This article has been written with the support of CalMac. Find out more.

Running, climbing, cycling on Scotland's west coast islands

Run, climb, cycle on Scotland's West Coast isles

flickr.com/119983612@N04

The best races, cycling routes and crags to explore in the Hebrides

For dirtbag climbers, hardy fell runners and lycra (or not)-clad cyclists, the Inner and Outer Hebrides of Scotland offer an embarrassment of riches when it comes to adventure and Strava segments. Maybe you're leading the #vanlife, or just looking to take things to the extreme this summer – however you get you kicks, there's loads to choose from.

Run

Run, climb, cycle on Scotland's West Coast isles

facebook.com/2IslandsHalfMarathon
There can't be many half marathons in the world that takes place across two islands linked by a causeway more often used by otters. Run in late August, the 2 Islands Half Marathon race starts on the isle of Berneray and finishes in Lochmaddy on North Uist. Race organisers promise a gently undulating route with sea views nearly the whole way.

We think they're overplaying their hand a bit here because sea views comes as standard with Outer Hebrides races. Serious runners and their beards / skorts might want to take part in the Heb 3 series, which challenges runners to run in at least three of five half marathons races, which includes: Stornoway (27 May), Benbecula (3 June), Isle of Skye (10 June), Isle of Barra (1 July), and Isle of Harris (8 July). You probably should just book a cottage and take two months off work, to be honest.

Run, climb, cycle on Scotland's West Coast isles

flickr.com/sue_jackson
Better make it three.

For the seriously deranged, there's the 35 mile Tiree Ultramarathon, one of the most picturesque ultras in the UK, which circumvents the 11 mile long, 6 mile wide island, along dreamy white sand and midge-free beaches – we can think of no better selling point for a Scottish island holiday.

Anyone daunted by the idea of stepping up to ultramarathon distance should know the dirty secret of ultra-running: that these are just long-distance eating contests.

Aside these races, there's always the time-honoured tradition of pointing the direction of a hill and just heading out. You're bound to hit a few Strava segments along the way. As good a hill as any is Ben More, the only Munro on Mull – gotta catch'em all!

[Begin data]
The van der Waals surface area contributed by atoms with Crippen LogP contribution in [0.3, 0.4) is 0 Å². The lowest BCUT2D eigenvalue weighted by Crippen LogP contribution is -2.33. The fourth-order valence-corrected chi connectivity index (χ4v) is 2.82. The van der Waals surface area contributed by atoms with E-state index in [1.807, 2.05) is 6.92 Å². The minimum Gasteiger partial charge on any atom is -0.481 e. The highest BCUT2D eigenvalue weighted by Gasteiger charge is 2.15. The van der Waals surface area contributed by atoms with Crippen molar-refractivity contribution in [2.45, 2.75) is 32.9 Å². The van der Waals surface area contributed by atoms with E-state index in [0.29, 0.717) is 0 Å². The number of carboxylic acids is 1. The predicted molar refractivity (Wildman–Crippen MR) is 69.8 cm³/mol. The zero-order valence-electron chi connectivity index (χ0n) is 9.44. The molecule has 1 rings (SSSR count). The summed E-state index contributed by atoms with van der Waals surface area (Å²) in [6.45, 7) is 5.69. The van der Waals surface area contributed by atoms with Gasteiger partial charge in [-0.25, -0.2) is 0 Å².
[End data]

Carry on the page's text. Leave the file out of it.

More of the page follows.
Cycle

Skye-born superstar cyclist Danny Macaskill famously summited the Cuillin Ridge with his bike. But don't worry mere mortals: the isles are made for amateur mountain bikers and cycle tourers in equal measure. We're talking world class terrain to thrash and spectacular locales to visit.

For mountain bikers, it's not hard to pick out fun hills by looking at an OS map, but we reckon talking to the uber friendly locals might be the trick to finding the best trails around.

Wilderness Scotland has lots of good hidden gem ideas, but you don't have to book a guided trip to make use of these tips if you want to DIY it.

Run, climb, cycle on Scotland's West Coast isles

The less mud and thrill-seeking inclined might prefer to hire a bike and work your way along coastal paths, scenic roads from Lewis to Berneray, stopping at the many B&Bs along the way for a more civilised adventure. You can even hire electrical bikes on Mull in the village of Dervaig and then crush all hills and headwinds that stand in your way.

Climb

Run, climb, cycle on Scotland's West Coast isles

Cuillin Ridge traverse. Need we say more?

Okay, so there's much more on offer than just the infamous Cuillin Ridge, which is a fairly serious undertaking. Mull also offers 600ft rhyolite sea cliffs with views across the Firth of Lorne to Jura. The islands are actually covered in excellent crags for all levels of climbers to explore.

For more on this you might want to check out Calmac's guide to Scottish islands for beginners and intermediate climbers.

Run, climb, cycle on Scotland's West Coast isles

Yep. We love this guy.